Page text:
Hurricane Sandy: New York Marathon cancelled as city recovers

 

Hours after he said the New York City Marathon would inspire the city to move on after Superstorm Sandy, Mayor Michael Bloomberg did a U-turn and cancelled the race amid outrage over holding a sports event while thousands of residents were without power or, in some cases, a place to live.

Six days after Sandy slammed the mid-Atlantic and the Northeast, the US death toll topped 100 in 10 states, including two young brothers who were torn from their mother's grasp by rushing floodwaters in Staten Island during the storm. Their bodies were found in a marshy area on Thursday. As a hurricane, Sandy earlier left at least 69 people dead when it swept through the Caribbean.

Heading into the weekend, there were clear signs of progress: The Manhattan skyline was mostly lit last night. But the pace of recovery was torturously slow in other ways, with long lines at petrol stations that brought tempers to a boil.

Bloomberg said the Con Edison utility company hoped to resolve most Manhattan power outages by midnight Friday. The news was not as good for the city's outer boroughs and parts of New Jersey, however, where customers may not have electricity until mid-November.

The total damage in the US from superstorm Sandy could run as high as $50bn (£31 billion), according to the forecasting firm Eqecat. That would make it the second-costliest storm in US history after Hurricane Katrina. The estimate includes property damage and lost business.

Bloomberg initially defended his plan to hold the 26.2-mile New York City Marathon as scheduled, then abruptly cancelled it later in the day. Many New Yorkers complained it would be insensitive and divert city resources at a time when many are suffering.

The race had been scheduled to start tomorrow morning in Staten Island, one of the hardest-hit areas by this week's storm, and the site of half the New York fatalities.

"We would not want a cloud to hang over the race or its participants, and so we have decided to cancel it," the mayor said in a statement.

Thousands of out of town runners had arrived for the marathon.

At the midtown New Yorker Hotel, the lobby was filled with anguished runners, some crying and others with puffy eyes. In one corner, a group of Italian runners watched the news with blank looks. "I have no words," said Roberto Dell'Olmo, from Vercelli, Italy. Then later: "I would like that the money I give from the marathon goes to victims."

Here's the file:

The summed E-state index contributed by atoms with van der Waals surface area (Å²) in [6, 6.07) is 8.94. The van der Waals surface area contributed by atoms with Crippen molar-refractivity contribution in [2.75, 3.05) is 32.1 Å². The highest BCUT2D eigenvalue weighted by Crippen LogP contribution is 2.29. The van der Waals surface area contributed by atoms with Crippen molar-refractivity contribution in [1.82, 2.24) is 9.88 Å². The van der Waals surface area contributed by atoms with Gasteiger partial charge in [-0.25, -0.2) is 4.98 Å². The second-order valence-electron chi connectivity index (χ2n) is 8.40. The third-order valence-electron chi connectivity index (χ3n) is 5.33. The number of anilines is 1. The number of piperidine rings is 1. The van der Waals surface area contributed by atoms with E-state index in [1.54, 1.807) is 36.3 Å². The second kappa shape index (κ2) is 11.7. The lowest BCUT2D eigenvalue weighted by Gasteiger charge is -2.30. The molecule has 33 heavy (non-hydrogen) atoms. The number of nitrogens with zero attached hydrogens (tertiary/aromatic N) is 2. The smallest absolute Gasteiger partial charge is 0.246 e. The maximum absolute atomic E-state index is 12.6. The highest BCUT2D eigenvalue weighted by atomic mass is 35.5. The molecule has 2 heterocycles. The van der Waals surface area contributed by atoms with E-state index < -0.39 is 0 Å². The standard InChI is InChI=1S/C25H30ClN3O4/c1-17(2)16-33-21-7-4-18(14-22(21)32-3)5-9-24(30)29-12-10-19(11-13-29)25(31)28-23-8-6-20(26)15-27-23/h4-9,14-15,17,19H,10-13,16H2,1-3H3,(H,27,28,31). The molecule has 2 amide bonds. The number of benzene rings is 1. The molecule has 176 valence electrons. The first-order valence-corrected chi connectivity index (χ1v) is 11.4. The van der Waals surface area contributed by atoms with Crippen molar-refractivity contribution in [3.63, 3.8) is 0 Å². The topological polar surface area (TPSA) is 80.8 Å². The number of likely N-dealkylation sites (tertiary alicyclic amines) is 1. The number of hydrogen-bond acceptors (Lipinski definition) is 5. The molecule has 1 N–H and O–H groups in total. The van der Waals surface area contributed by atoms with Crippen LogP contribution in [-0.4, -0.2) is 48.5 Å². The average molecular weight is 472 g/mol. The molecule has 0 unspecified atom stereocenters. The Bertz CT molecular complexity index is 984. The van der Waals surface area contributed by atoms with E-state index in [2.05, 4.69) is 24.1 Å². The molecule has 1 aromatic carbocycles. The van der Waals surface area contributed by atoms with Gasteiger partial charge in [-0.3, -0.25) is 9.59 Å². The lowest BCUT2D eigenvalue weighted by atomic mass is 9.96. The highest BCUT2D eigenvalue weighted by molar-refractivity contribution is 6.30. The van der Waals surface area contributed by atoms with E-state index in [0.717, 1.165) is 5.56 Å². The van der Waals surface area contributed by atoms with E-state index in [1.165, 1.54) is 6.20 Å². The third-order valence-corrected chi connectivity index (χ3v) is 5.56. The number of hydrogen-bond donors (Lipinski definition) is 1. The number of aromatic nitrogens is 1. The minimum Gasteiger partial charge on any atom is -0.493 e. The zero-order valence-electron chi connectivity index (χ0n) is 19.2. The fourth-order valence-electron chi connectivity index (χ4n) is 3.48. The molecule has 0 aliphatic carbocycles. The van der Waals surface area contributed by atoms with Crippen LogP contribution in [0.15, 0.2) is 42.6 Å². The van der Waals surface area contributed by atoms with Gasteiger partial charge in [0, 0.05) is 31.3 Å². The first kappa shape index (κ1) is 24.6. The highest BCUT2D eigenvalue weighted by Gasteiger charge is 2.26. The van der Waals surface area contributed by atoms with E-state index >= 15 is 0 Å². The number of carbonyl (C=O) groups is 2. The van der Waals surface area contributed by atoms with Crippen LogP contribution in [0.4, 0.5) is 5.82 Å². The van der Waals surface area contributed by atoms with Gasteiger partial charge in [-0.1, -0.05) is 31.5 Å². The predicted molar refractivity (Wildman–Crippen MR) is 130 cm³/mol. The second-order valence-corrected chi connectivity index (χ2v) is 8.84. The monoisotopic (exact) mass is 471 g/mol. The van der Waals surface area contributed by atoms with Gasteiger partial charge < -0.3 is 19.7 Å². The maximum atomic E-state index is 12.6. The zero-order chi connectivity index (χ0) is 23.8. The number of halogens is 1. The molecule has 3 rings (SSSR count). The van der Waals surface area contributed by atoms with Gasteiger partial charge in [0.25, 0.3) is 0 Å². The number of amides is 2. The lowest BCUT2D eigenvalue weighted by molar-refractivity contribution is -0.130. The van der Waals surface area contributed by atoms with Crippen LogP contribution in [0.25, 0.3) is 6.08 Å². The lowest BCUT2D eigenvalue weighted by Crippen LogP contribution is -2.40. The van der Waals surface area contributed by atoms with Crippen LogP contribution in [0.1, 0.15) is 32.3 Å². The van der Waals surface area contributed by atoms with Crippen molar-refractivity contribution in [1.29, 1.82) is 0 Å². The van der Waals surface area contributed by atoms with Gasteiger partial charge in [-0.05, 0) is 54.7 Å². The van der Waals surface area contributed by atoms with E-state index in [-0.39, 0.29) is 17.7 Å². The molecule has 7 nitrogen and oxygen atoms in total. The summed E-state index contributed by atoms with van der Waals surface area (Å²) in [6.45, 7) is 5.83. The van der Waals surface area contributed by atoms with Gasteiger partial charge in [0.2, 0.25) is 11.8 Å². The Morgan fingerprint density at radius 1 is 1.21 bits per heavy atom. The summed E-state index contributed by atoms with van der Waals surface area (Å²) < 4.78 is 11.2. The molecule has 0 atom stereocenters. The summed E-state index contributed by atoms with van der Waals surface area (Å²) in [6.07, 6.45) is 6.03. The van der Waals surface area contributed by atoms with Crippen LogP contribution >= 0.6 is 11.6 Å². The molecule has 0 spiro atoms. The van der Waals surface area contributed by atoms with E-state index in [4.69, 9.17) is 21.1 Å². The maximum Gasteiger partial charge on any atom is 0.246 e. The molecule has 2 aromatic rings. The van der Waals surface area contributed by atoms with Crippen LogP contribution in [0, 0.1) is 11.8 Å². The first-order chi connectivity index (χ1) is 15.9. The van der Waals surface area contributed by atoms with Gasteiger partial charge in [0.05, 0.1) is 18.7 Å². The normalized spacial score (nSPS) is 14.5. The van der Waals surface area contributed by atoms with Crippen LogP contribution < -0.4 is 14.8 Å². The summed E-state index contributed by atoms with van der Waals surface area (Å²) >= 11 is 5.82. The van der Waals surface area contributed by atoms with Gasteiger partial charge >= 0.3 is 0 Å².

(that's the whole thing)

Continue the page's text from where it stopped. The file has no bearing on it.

With fuel deliveries in the East disrupted by storm damage and many petrol stations lacking electricity to run their pumps, petrol became a precious commodity, especially for those who depend on their cars for their livelihoods.

Some drivers complained of waiting three and four hours in line, only to see the pumps run dry when it was almost their turn. Others ran out of petrol before they reached the front of the line.

Police officers were assigned to petrol stations to maintain order. In Queens, a man was charged on Thursday with flashing a gun at another motorist who complained he was cutting in line.

More 3.8 million homes and business in the East were still without power, down from a peak of 8.5 million. Still, across the New York metropolitan area, there were signs that life was beginning to return to something approaching normal.

More subway and rail lines started operating again Friday, and the Holland Tunnel into New York was open to buses.

In New Jersey, Governor Chris Christie said Atlantic City's 12 casinos could reopen immediately after a nearly five-day shutdown. Sandy slammed into the shoreline Monday night just a few miles from Atlantic City, which was flooded and lost a section of its word-famous boardwalk but fared much better than other parts of New Jersey's coast.